As for the reasons for such irredeemable levels of debt overburden, the deputy PM has wisely chosen not to name them. He said, it is not clear why in 2010 and 2011 “the rate of borrowing was 10, 11 and 12 percent”. However, everyone knows that during those same years a new state armament programme, unprecedented in its scale and worth 23 trillion rubles, was being procured. On the one hand, Russian authorities were unable to let this programme derail, like their predecessors had. After all, this time rearmament was supposed to be the most important aspect of military reform. But on the other, at that exact moment in time, the state, which was struggling to recover fully from the 2008 crisis, did not have the resources to invest in four dozen extremely expensive projects.

At that moment, the then head of government, Vladimir Putin, made a decision that even the most cautious economic experts would call “exotic”. The prime minister decided – either on his own initiative, or upon the suggestion of authoritised state bank chiefs (who chose to seize the moment to secure themselves enormous profit for the next decade) – that the banks financing the federal project will be underwritten by the government; and able to charge criminal interest rates.

Yet if this merely boiled down to a matter of interest rates that are off the scale for cost-effective manufacturing, then the problem would have been resolved by the payments made in 2016 and 2017. However, we can see that this is a recurring issue. Obviously, state banks’ endeavours to make money off high interest rates aren’t the only reason why this keeps happening. It is probably related to poor production efficiency and, as a result, to rising costs of specific weapon systems as well.

It seems that the government has not managed to create a system of industrial cooperation. In the Soviet Union pretty much all industry enterprises had the capacity to contribute to military production and were able to supply the components for military production factories. Understandably, this system had nothing to do with the economy.  The State Planning Committee’s primary function was to strike an artificial balance between the costs of civilian and military outputs. Civilian enterprises could not create revenue through producing components for the DIC. The Soviet non-market model of cooperation failed, but a replacement for it was never created. It appears that now defence enterprises have been forced to manufacture all the required (and extremely diverse) components themselves, which makes the final product extremely expensive. It is probably because of this that project costs have become substantially greater than what was initially claimed. As a result, businesses are forced to take out additional loans, for which the state officially bears no responsibility.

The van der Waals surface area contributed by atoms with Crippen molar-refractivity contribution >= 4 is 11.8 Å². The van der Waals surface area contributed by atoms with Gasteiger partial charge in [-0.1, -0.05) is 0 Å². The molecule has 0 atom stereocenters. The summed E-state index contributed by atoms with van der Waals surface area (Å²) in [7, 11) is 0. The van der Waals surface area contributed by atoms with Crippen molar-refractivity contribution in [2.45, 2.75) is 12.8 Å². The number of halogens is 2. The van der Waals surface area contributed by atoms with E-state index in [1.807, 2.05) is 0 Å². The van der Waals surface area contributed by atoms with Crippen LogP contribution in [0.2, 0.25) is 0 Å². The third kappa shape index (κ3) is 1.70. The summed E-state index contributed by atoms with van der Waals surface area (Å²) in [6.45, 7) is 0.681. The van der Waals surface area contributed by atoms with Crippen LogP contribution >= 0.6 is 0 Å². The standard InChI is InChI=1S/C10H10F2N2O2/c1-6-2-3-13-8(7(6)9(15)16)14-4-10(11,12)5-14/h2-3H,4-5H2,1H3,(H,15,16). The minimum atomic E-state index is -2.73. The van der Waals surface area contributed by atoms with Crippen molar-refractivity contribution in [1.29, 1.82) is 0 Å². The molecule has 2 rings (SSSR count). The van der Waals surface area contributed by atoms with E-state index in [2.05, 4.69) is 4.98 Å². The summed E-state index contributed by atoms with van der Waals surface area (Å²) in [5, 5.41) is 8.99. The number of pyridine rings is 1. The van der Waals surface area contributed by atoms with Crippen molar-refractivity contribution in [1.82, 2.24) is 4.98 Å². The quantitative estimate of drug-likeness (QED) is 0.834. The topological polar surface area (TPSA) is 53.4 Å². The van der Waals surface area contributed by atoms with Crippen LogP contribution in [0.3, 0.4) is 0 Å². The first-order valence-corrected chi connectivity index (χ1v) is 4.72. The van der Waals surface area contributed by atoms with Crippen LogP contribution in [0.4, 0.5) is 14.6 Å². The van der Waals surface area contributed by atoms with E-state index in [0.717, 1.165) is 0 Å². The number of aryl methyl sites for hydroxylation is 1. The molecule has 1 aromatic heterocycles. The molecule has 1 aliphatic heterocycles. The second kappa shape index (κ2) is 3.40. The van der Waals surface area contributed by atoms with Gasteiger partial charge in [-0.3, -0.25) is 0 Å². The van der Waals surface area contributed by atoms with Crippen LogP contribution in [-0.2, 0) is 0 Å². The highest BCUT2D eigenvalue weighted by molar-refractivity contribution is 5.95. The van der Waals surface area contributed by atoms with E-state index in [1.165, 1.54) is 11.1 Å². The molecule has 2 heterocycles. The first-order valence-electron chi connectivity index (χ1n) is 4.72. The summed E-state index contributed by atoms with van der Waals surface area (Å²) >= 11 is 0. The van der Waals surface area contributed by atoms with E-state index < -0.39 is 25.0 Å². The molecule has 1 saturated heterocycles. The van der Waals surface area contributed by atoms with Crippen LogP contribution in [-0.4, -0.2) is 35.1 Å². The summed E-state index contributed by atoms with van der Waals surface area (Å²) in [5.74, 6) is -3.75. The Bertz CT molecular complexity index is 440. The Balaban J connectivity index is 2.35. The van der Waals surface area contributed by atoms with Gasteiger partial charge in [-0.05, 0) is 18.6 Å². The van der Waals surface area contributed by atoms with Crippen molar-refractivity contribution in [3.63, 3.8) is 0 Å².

In addition, the secrecy of military manufacturing conceals corruption and other crimes motivated by profit extremely well. Even Shevtsova had to acknowledge that “there was a time, when we sent advances to the general contractors and they did not pass them on further down the production line. They could store them in deposits, issue a loan from them, but not send them on further. Resources intended for weapon production could remain in the business’ account for half a year while [other] businesses and cooperatives were waiting for these advances for production”. Clearly this money was not merely lying around in deposits, but more likely being used for something with the consent of the top DIC managers.

Writing off the debt

And now these non-repayable loans, which demonstrate the corruption in and inefficiency of military manufacturing, will simply disappear. In the view of Finance Minister Anton Siluanov, it would be possible to write off some of the loans, should they be transferred onto the balance sheet of Promsvyazbank. Let’s remember that Promsvyazbank plans on becoming the core “secret” bank for state defence orders and major government contracts because of the threats made by the US to sanction any firm working with the Russian DIC.

For all intents and purposes, [Promsvyazbank] will be a secret office for financing military production. Sperbank, BTB and other authorised banks will be able to transfer debts over specifically [to Promsvyazbank]; debts that will then simply disappear (a separate question is whether or not black holes will appear in these banks’ balance sheets as a result). Thus the issue of DIC debt will, fundamentally, be resolved: we will no longer know anything about them. Similarly, no one in the USSR knew anything about the effect of military production on the country’s economy. Well, pretty much nothing, for as long as the USSR remained in tact.